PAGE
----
Europe's trend: Austria, once open, now shows migrants door

The Austrian parliament is seen in Vienna, Austria, November 4, 2016. Photo by Heinz-Peter Bader/Reuters

VIENNA — Austria was among the first countries in Europe to put out the welcome mat when waves of people fleeing war and poverty reached the continent. Now, its focus is showing them the door.

Parliament is set to pass a law stripping pocket money, food and shelter from those denied asylum, potentially leaving them on the street. The interior minister proudly touts figures showing Austria as the European Union's per-capita leader in expelling those rejected.

Austrian courts are toughening up too. On Thursday, eight Iraqi men were sent to prison for up to 13 years for the gang rape of a German woman on New Year's Eve more than a year ago.

Lawyer Andreas Reichenbach, who defended one of the men, said the stiff sentences were a signal to migrants that "when they come to Austria, that such behavior won't be tolerated."

In Germany, where during the height of the influx Chancellor Angela Merkel insisted "we will manage," the government now considers some areas of Afghanistan "safe," and has started returning failed asylum-seekers to those regions. Additional tough measures have followed Berlin's deadly Christmas market attack by rejected Tunisian asylum-seeker Anis Amri and gains by the nationalist Alternative for Germany party.

The pro-migrant attitudes that once led thousands of Austrian volunteers to turn out with food, shelter and advice to the first asylum-seekers are still heard some places, but they appear outnumbered.

"We have to keep welcoming those who have nowhere else to go," said Marlis Bosch. "We in Austria have more than enough to share."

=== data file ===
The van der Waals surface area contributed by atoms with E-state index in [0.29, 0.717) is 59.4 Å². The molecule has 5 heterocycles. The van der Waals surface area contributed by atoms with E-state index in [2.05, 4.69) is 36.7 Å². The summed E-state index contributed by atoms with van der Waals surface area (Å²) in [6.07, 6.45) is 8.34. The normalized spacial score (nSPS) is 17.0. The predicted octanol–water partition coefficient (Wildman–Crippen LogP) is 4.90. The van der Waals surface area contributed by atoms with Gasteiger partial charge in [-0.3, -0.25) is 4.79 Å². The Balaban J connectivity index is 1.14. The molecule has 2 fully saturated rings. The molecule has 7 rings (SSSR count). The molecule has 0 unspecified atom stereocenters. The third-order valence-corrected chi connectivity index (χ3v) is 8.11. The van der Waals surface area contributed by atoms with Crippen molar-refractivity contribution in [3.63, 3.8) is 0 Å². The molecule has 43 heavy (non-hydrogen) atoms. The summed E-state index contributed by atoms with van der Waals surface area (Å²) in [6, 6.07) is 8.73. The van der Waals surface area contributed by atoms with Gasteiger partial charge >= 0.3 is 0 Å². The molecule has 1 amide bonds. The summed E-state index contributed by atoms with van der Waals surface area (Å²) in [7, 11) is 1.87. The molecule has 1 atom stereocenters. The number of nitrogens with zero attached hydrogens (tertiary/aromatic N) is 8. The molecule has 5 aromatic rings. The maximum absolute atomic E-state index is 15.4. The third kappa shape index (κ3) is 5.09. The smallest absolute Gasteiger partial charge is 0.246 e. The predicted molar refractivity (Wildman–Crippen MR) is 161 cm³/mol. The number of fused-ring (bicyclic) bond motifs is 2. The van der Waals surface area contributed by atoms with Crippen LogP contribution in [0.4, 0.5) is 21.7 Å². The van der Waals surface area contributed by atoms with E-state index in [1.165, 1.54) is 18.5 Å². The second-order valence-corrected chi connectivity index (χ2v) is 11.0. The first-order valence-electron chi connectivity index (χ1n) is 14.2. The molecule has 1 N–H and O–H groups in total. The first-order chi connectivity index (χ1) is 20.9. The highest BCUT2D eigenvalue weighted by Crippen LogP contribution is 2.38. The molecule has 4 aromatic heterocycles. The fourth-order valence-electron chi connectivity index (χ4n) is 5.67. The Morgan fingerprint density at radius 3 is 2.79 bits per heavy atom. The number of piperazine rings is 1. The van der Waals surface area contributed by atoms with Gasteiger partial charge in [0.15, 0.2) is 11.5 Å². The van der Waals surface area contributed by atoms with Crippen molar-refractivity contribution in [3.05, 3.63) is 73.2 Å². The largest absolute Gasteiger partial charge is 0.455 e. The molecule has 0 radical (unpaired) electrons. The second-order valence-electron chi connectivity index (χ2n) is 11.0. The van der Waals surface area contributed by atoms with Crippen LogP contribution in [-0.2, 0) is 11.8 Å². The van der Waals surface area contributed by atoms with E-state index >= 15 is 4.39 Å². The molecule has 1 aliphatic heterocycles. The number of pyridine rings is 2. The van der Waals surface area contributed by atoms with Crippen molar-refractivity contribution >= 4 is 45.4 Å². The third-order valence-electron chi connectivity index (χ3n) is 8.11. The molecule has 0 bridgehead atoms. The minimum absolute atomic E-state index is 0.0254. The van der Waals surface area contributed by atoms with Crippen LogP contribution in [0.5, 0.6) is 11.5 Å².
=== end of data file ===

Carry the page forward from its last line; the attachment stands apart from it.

A survey of 10 EU member countries last month showed 65 percent of the 1,000 Austrian respondents favored stopping all immigration from Muslim nations. Only Poles scored higher — at 71 percent — on Britain's Royal Institute of International Affairs survey. But anti-migrant sentiment in Poland has been fueled by the government. Not so in Austria.

Former Chancellor Werner Faymann urged Austrians to deal generously with migrants as late as fall 2015, even as his government worked to secure its borders. But he was forced out last year after migrant policies threatened to tear apart his government coalition after he took a harder line.

His successor, Christian Kern, has found little choice but to stay tough — or risk boosting the right-wing Freedom Party and its message that migrants are overwhelmingly behind the kind of crimes the eight Iraqis were convicted of Thursday.

Freedom Party candidate Norbert Hofer, who advocates a tough line on migrants, was narrowly defeated in December in Austria's presidential election. Polls continue to show his populist party with the most voter support.

But Kern's Social Democrats have almost caught up since he took office less than nine months ago and continued hardening the country's migrant policies.

Also gaining support on a tougher migrant stance is the centrist People's Party, the Social Democrats' coalition partner. Party member Sebastian Kurz, Austria's foreign minister, is advocating setting up North African holding camps for would-be emigres from there.

The Austrian government plans to stop all support for those whose asylum requests have been rejected — including meals, shelter and a monthly allowance of 40 euros (about $40). If Interior Minister Wolfgang Sobotka has his way, those refusing to leave will also pay high fines and end up in compounds until they are forcibly deported.

The coalition's majority in parliament means that approval of the draft law is virtually certain.

Still, some members of Kern's Social Democratic party have joined with human rights advocates who say its passage could lead to increased misery for thousands and a possible rise in crime.

"Families with children, or the sick, all could end up on the street from one day or the other," warns Christoph Pinter of the U.N. refugee organization UNHCR.

Sobotka shrugs, reflecting Austria's sharp about-turn on migrants.

"Who is contravening the law — me or those who do not leave the country?" he asked reporters. "My responsibility is enforcing the law."

Associated Press writer Kirsten Grieshaber in Berlin and AP video journalist Philipp Moritz Jenne in Vienna contributed to this story.

Recently in World